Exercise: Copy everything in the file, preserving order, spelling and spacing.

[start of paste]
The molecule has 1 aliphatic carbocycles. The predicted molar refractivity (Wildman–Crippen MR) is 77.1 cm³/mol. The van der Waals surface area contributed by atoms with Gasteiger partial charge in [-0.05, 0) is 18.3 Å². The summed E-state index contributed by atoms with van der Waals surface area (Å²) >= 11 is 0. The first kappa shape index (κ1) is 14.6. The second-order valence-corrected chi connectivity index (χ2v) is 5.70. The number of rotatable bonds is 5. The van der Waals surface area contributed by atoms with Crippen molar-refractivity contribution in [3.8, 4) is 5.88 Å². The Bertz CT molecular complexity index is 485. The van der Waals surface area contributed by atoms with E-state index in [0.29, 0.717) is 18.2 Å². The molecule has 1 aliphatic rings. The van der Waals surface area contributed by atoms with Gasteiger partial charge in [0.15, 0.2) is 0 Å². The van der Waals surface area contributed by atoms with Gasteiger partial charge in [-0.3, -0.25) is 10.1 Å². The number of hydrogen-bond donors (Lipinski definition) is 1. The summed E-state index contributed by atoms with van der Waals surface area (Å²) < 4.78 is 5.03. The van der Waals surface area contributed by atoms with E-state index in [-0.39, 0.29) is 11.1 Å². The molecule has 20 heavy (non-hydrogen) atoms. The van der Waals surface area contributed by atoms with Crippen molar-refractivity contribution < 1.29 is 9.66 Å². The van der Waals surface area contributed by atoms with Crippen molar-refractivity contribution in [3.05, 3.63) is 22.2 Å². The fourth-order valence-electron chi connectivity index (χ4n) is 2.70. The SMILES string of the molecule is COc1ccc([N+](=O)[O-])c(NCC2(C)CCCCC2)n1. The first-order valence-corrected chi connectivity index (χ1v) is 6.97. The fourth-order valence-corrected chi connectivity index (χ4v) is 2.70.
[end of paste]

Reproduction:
The molecule has 1 aliphatic carbocycles. The predicted molar refractivity (Wildman–Crippen MR) is 77.1 cm³/mol. The van der Waals surface area contributed by atoms with Gasteiger partial charge in [-0.05, 0) is 18.3 Å². The summed E-state index contributed by atoms with van der Waals surface area (Å²) >= 11 is 0. The first kappa shape index (κ1) is 14.6. The second-order valence-corrected chi connectivity index (χ2v) is 5.70. The number of rotatable bonds is 5. The van der Waals surface area contributed by atoms with Crippen molar-refractivity contribution in [3.8, 4) is 5.88 Å². The Bertz CT molecular complexity index is 485. The van der Waals surface area contributed by atoms with E-state index in [0.29, 0.717) is 18.2 Å². The molecule has 1 aliphatic rings. The van der Waals surface area contributed by atoms with Gasteiger partial charge in [0.15, 0.2) is 0 Å². The van der Waals surface area contributed by atoms with Gasteiger partial charge in [-0.3, -0.25) is 10.1 Å². The number of hydrogen-bond donors (Lipinski definition) is 1. The summed E-state index contributed by atoms with van der Waals surface area (Å²) < 4.78 is 5.03. The van der Waals surface area contributed by atoms with E-state index in [-0.39, 0.29) is 11.1 Å². The molecule has 20 heavy (non-hydrogen) atoms. The van der Waals surface area contributed by atoms with Crippen molar-refractivity contribution < 1.29 is 9.66 Å². The van der Waals surface area contributed by atoms with Crippen molar-refractivity contribution in [3.05, 3.63) is 22.2 Å². The fourth-order valence-electron chi connectivity index (χ4n) is 2.70. The SMILES string of the molecule is COc1ccc([N+](=O)[O-])c(NCC2(C)CCCCC2)n1. The first-order valence-corrected chi connectivity index (χ1v) is 6.97. The fourth-order valence-corrected chi connectivity index (χ4v) is 2.70.